A few weeks back Beabadoobee released ‘Our Extended Play’, a collaborative EP written with The 1975 frontman Matty Healy and drummer George Daniel. The four track collection is softer than Beabadoobee’s ferocious 2020 debut album ‘Fake It Flowers’, but the razor-sharp songwriting and lush production remains. With its anthemic chorus and scuzzy guitar riffs, we’ve added killer recent single ‘Cologne’ straight to the NME Radio A List this week.
Also new to the NME Radio playlist we’ve got a track from Doja Cat‘s long-awaited album ‘Planet Her’, slick house grooves courtesy of Diplo and Damian Lazarus, as well as a nostalgia-laced pop jam from Jade Bird.
Here are all this week’s additions to the NME 1 & 2 playlists:
On the A List
Beabadoobee explores sex on ‘Cologne’, a cut from her latest four-track EP ‘Our Extended Play’. It’s a fuzzed-out tune that takes a deep dive into her psyche; but even with the track’s sharp guitars, abrasive production and assertive confidence, talking about sex remains an awkward thing for Bea Kristi: “I hate what this song is about,” she confesses on the song’s earworm refrain. – JX Soo
Diplo & Damian Lazarus
‘Don’t Be Afraid (ft. Jungle)’
Boasting an all-star line-up of Diplo, Damian Lazarus and Jungle, ‘Don’t Be Afraid’ delivers slick house grooves aplenty. Tranquil bass guitars and snappy drums drive the track forward with a cathartic thump, while glossy synths and pulsing arpeggiators instil the song with an atmospheric sense of awe perfectly calibrated for the dance floor. – Isaac Chiew
On the B List
The opening track to the highly anticipated ‘Planet Her’, Doja Cat’s ‘Woman’ is an empowering, unabashed ode to womanhood and feminine diversity. “Princess or queen, tomboy or king / You’ve heard a lot, you’ve never seen / Mother Earth, Mother Mary rise to the top / Divine feminine, I’m feminine,” she asserts over an infectious Afrobeat bounce. – IC
‘Now is the Time’
Jade Bird embraces nostalgic retro-pop stylings on ‘Now is the Time,’ an uplifting Bee Gees inspired number. On the track Bird encourages listeners with an infectiously optimistic approach to life’s harsh struggles. “Never have I ever seen a better day to get up, doesn’t matter ’bout the weather / Now’s the time, to go and get it,” she sings over bright guitar chords and cheerful bass lines. – IC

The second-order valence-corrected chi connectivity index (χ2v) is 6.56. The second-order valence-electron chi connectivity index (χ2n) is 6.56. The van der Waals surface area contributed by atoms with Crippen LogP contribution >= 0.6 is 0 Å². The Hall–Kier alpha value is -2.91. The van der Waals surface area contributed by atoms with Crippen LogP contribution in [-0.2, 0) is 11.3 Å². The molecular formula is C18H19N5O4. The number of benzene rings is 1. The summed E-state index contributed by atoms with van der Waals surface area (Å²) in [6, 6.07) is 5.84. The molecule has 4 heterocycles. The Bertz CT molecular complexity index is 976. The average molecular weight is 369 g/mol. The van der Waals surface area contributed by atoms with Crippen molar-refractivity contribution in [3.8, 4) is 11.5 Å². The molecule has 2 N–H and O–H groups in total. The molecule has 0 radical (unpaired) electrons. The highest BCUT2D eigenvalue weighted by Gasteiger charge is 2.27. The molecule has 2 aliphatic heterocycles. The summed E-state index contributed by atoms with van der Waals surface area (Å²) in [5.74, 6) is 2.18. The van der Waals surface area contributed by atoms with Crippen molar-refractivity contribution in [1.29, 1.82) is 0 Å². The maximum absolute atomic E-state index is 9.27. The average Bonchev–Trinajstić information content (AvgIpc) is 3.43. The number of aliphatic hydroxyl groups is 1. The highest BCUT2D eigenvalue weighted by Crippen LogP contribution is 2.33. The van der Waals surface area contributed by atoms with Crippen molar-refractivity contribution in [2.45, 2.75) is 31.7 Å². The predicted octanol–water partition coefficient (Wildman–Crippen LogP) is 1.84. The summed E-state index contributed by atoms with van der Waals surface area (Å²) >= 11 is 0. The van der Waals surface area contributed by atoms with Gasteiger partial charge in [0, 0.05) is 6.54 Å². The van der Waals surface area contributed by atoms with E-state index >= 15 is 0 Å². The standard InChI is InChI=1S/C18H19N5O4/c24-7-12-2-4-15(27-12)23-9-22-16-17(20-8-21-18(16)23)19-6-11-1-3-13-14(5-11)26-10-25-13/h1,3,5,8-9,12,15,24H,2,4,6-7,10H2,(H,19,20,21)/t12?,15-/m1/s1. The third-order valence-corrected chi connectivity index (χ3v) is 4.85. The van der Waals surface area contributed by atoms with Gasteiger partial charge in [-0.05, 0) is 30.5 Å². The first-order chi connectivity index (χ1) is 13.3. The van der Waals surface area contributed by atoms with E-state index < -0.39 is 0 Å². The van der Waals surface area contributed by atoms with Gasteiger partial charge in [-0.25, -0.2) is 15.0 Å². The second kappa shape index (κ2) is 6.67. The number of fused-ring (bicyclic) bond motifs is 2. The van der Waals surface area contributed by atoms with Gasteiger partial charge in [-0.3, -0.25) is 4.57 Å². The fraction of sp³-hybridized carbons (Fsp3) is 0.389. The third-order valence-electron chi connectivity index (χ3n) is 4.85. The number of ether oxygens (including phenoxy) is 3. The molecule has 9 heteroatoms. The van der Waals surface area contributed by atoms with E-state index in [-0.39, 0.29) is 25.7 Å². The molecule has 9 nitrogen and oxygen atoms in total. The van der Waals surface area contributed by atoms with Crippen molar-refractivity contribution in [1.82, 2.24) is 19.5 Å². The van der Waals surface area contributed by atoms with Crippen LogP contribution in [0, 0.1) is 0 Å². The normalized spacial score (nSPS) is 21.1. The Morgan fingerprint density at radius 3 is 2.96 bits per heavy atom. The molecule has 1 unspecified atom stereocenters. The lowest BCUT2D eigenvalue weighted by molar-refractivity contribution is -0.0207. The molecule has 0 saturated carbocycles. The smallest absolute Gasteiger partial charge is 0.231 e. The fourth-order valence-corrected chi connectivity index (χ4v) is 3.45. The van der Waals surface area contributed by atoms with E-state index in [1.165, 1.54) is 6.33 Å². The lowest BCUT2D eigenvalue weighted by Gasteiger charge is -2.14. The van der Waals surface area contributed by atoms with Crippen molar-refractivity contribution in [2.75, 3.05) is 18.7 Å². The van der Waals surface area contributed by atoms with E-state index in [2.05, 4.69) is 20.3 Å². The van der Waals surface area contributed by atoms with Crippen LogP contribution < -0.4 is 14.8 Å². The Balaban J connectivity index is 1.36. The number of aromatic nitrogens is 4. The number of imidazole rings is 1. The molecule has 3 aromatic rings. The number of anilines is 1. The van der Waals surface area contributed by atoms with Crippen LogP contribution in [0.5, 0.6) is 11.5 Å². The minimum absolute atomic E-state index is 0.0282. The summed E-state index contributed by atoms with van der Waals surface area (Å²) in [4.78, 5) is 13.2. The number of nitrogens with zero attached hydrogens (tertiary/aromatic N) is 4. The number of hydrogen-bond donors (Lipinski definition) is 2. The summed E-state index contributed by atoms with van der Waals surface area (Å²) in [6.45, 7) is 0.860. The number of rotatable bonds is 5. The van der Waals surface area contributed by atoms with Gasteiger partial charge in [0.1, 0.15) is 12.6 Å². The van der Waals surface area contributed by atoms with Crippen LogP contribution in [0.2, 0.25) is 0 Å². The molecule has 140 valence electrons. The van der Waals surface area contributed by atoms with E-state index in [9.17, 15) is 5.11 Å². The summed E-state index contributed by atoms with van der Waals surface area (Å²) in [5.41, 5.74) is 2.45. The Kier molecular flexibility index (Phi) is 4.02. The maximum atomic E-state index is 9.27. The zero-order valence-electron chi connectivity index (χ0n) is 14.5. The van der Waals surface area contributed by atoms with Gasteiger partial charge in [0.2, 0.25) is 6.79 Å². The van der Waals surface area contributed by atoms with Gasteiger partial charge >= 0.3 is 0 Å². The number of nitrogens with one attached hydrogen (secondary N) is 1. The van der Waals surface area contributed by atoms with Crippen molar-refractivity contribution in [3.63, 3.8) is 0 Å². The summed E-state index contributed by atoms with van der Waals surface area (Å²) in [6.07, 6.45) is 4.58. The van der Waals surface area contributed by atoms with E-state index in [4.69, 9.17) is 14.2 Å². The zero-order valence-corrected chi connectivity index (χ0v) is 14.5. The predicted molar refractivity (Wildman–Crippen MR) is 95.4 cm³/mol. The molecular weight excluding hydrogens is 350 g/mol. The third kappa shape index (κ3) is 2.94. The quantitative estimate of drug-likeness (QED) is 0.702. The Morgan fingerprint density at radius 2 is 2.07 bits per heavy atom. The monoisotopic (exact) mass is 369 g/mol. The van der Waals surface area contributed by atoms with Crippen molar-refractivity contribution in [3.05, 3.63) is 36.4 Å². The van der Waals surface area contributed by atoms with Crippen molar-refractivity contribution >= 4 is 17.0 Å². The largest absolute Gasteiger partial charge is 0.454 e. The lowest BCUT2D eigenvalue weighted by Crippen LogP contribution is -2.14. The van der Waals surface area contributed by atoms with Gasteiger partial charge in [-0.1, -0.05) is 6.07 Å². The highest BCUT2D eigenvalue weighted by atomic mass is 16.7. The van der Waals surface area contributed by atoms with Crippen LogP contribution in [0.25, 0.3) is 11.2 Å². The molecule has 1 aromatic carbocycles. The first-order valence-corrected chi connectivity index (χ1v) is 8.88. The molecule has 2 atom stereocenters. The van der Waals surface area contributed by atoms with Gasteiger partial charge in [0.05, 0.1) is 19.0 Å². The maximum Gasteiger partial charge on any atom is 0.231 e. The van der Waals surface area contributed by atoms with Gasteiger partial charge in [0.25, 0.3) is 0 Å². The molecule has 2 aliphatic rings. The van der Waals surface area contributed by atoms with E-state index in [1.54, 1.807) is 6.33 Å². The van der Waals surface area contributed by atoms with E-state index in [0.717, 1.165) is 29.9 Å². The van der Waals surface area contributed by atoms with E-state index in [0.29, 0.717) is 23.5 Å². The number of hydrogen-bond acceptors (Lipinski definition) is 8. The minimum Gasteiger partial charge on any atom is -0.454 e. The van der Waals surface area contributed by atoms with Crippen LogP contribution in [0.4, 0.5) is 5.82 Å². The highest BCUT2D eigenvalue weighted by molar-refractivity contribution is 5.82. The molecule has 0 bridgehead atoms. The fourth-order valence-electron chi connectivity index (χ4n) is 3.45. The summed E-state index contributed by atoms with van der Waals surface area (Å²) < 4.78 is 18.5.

‘Down For Fun’
Liz Lawrence’s ‘Down For Fun’ is a hypnotising indie rock slice. Influenced by Lawrence’s move back to the West Midlands last summer, she’s explained the song is “definitely the sort of music I would have listened to when I was last walking down these streets” when she was a teenager, but adds “it isn’t nostalgic. It isn’t sentimental. All the subcultures and countercultures I was around were very male-dominated, and this is about feeling like there are other options. It’s the words I needed to hear.” – IC
Rohne’s understated approach to electronic production pays off on ‘Phase’, a soothing track that offers listeners some sonic respite. The Portland-based producer combines downbeat kick-snare patterns, steady synths and ambient textures for a peaceful aural experience. – IC
On the C List
Personal notes of hope and pain dominate SAULT’s fifth record ‘NINE’, a record that “carries just as much political and personal weight as its equally vital predecessors”. We’ve selected ‘London Gangs’ for the playlist this week. A stellar cut dominated by distorted bass grooves and skittering beats, and that sees the elusive group craft a treatise on life in the capital. – JXS
Brooklyn-based psych rock quintet Geese make a lasting first impression on their debut single, ‘Disco.’ With frontman Cameron Winter crooning with an earnest charisma over post-punk rhythms and angular guitar riffing, and clocking in at slightly under seven minutes, the track is an uncompromising, freewheeling jam. – IC
On his latest single ‘Learning Curve’, Aitch takes over a playful, WhyJay-produced beat to create a summer anthem. The recent NME cover star explained that it’s “just a fun song to show everyone that I’m back,” adding: “I didn’t want to be away too long or let people miss me too much, so it’s a good little vibe to uplift and entertain people”. With its earworm piano licks and witty lyrics, it’s welcome return.
‘Hazel And Gold’
A shimmering mood piece, Daniel Avery’s latest is a textural study that indulges in luscious palettes and percussion. As downtempo rhythms anchor his bitcrushed chimes, the hedonistic energy of his previous full length ‘Love + Light’ gives way to inviting warmth, in an uplifting, optimistic affair. – JXS
Love can cure everything, and on this smooth ode to summer love and loyalty, Rico Nasty’s only got eyes for a special someone. Departing from her usual hard-hitting style, on ‘Magic’ she croons about her affection over buttery guitars and thumping beats. – JXS